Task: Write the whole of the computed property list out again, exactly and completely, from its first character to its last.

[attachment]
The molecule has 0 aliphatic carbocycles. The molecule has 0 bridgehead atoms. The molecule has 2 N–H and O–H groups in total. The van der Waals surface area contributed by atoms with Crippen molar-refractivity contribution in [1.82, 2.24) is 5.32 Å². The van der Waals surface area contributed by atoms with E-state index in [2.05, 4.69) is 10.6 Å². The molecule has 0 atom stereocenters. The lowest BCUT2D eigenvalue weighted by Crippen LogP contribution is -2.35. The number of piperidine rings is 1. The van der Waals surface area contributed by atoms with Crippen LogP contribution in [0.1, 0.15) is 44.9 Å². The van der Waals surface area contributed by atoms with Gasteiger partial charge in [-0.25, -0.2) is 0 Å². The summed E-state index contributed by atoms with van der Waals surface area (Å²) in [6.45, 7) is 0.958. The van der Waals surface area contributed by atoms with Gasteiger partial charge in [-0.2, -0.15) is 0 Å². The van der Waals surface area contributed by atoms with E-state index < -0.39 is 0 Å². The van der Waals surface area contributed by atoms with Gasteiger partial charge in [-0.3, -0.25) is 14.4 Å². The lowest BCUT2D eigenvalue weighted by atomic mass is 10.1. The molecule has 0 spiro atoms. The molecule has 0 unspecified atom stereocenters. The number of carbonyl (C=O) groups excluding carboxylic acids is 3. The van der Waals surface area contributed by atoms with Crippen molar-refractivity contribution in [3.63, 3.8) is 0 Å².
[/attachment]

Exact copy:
The molecule has 0 aliphatic carbocycles. The molecule has 0 bridgehead atoms. The molecule has 2 N–H and O–H groups in total. The van der Waals surface area contributed by atoms with Crippen molar-refractivity contribution in [1.82, 2.24) is 5.32 Å². The van der Waals surface area contributed by atoms with E-state index in [2.05, 4.69) is 10.6 Å². The molecule has 0 atom stereocenters. The lowest BCUT2D eigenvalue weighted by Crippen LogP contribution is -2.35. The number of piperidine rings is 1. The van der Waals surface area contributed by atoms with Crippen LogP contribution in [0.1, 0.15) is 44.9 Å². The van der Waals surface area contributed by atoms with Gasteiger partial charge in [-0.25, -0.2) is 0 Å². The summed E-state index contributed by atoms with van der Waals surface area (Å²) in [6.45, 7) is 0.958. The van der Waals surface area contributed by atoms with Gasteiger partial charge in [-0.2, -0.15) is 0 Å². The van der Waals surface area contributed by atoms with E-state index < -0.39 is 0 Å². The van der Waals surface area contributed by atoms with Gasteiger partial charge in [-0.3, -0.25) is 14.4 Å². The lowest BCUT2D eigenvalue weighted by atomic mass is 10.1. The molecule has 0 spiro atoms. The molecule has 0 unspecified atom stereocenters. The number of carbonyl (C=O) groups excluding carboxylic acids is 3. The van der Waals surface area contributed by atoms with Crippen molar-refractivity contribution in [3.63, 3.8) is 0 Å².